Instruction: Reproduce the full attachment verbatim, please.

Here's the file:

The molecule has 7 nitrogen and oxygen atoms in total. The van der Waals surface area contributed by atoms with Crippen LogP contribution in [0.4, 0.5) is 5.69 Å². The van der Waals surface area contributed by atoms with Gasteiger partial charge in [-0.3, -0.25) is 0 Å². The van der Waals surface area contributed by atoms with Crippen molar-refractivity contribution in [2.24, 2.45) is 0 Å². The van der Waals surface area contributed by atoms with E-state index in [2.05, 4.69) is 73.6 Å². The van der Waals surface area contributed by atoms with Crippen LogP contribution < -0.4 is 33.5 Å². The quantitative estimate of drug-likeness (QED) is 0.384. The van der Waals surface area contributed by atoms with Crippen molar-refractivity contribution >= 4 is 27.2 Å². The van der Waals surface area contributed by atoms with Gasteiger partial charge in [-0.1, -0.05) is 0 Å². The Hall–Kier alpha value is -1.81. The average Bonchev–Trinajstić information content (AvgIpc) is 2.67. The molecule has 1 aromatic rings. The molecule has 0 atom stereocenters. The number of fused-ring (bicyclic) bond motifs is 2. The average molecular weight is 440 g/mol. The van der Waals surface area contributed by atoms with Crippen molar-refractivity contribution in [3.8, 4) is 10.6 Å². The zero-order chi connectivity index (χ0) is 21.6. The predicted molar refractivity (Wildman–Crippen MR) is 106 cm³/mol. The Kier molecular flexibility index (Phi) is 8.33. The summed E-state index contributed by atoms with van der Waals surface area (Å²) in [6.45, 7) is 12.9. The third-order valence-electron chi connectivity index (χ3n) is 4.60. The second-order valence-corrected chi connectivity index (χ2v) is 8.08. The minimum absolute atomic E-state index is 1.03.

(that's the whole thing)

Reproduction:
The molecule has 7 nitrogen and oxygen atoms in total. The van der Waals surface area contributed by atoms with Crippen LogP contribution in [0.4, 0.5) is 5.69 Å². The van der Waals surface area contributed by atoms with Gasteiger partial charge in [-0.3, -0.25) is 0 Å². The van der Waals surface area contributed by atoms with Crippen molar-refractivity contribution in [2.24, 2.45) is 0 Å². The van der Waals surface area contributed by atoms with E-state index in [2.05, 4.69) is 73.6 Å². The van der Waals surface area contributed by atoms with Crippen LogP contribution < -0.4 is 33.5 Å². The quantitative estimate of drug-likeness (QED) is 0.384. The van der Waals surface area contributed by atoms with Crippen molar-refractivity contribution >= 4 is 27.2 Å². The van der Waals surface area contributed by atoms with Gasteiger partial charge in [-0.1, -0.05) is 0 Å². The Hall–Kier alpha value is -1.81. The average Bonchev–Trinajstić information content (AvgIpc) is 2.67. The molecule has 1 aromatic rings. The molecule has 0 atom stereocenters. The number of fused-ring (bicyclic) bond motifs is 2. The average molecular weight is 440 g/mol. The van der Waals surface area contributed by atoms with Crippen molar-refractivity contribution in [3.8, 4) is 10.6 Å². The zero-order chi connectivity index (χ0) is 21.6. The predicted molar refractivity (Wildman–Crippen MR) is 106 cm³/mol. The Kier molecular flexibility index (Phi) is 8.33. The summed E-state index contributed by atoms with van der Waals surface area (Å²) in [6.45, 7) is 12.9. The third-order valence-electron chi connectivity index (χ3n) is 4.60. The second-order valence-corrected chi connectivity index (χ2v) is 8.08. The minimum absolute atomic E-state index is 1.03.